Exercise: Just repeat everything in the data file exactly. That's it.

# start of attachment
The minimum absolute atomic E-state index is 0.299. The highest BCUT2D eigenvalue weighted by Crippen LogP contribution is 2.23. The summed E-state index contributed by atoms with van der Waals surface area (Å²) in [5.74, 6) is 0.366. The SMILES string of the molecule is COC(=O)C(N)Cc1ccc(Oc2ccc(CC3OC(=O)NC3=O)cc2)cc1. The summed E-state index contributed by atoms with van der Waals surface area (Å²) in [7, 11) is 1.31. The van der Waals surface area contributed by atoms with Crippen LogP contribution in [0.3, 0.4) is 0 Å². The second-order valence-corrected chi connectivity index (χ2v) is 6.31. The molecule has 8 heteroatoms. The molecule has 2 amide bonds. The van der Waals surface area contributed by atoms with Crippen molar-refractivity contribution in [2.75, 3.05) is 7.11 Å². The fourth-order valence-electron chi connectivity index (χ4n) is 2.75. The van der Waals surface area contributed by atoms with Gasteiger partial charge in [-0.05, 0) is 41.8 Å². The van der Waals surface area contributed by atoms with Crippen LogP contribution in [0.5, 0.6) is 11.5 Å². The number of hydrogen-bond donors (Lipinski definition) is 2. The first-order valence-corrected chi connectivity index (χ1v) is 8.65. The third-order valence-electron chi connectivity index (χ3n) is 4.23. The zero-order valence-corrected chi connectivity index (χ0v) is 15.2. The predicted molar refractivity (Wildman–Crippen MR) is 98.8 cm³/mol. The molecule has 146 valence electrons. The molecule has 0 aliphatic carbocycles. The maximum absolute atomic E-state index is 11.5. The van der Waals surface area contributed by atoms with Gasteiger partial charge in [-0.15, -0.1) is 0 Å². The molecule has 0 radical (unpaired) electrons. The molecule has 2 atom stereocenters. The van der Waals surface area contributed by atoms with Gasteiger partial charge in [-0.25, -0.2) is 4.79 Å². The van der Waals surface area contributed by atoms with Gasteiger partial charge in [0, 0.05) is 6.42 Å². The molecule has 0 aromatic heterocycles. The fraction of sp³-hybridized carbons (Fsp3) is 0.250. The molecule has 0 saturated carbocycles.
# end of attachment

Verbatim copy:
The minimum absolute atomic E-state index is 0.299. The highest BCUT2D eigenvalue weighted by Crippen LogP contribution is 2.23. The summed E-state index contributed by atoms with van der Waals surface area (Å²) in [5.74, 6) is 0.366. The SMILES string of the molecule is COC(=O)C(N)Cc1ccc(Oc2ccc(CC3OC(=O)NC3=O)cc2)cc1. The summed E-state index contributed by atoms with van der Waals surface area (Å²) in [7, 11) is 1.31. The van der Waals surface area contributed by atoms with Crippen LogP contribution in [0.3, 0.4) is 0 Å². The second-order valence-corrected chi connectivity index (χ2v) is 6.31. The molecule has 8 heteroatoms. The molecule has 2 amide bonds. The van der Waals surface area contributed by atoms with Crippen molar-refractivity contribution in [2.75, 3.05) is 7.11 Å². The fourth-order valence-electron chi connectivity index (χ4n) is 2.75. The van der Waals surface area contributed by atoms with Gasteiger partial charge in [-0.05, 0) is 41.8 Å². The van der Waals surface area contributed by atoms with Crippen LogP contribution in [0.5, 0.6) is 11.5 Å². The number of hydrogen-bond donors (Lipinski definition) is 2. The first-order valence-corrected chi connectivity index (χ1v) is 8.65. The third-order valence-electron chi connectivity index (χ3n) is 4.23. The zero-order valence-corrected chi connectivity index (χ0v) is 15.2. The predicted molar refractivity (Wildman–Crippen MR) is 98.8 cm³/mol. The molecule has 146 valence electrons. The molecule has 0 aliphatic carbocycles. The maximum absolute atomic E-state index is 11.5. The van der Waals surface area contributed by atoms with Gasteiger partial charge in [-0.15, -0.1) is 0 Å². The molecule has 0 radical (unpaired) electrons. The molecule has 2 atom stereocenters. The van der Waals surface area contributed by atoms with Gasteiger partial charge in [-0.25, -0.2) is 4.79 Å². The van der Waals surface area contributed by atoms with Gasteiger partial charge in [0, 0.05) is 6.42 Å². The molecule has 0 aromatic heterocycles. The fraction of sp³-hybridized carbons (Fsp3) is 0.250. The molecule has 0 saturated carbocycles.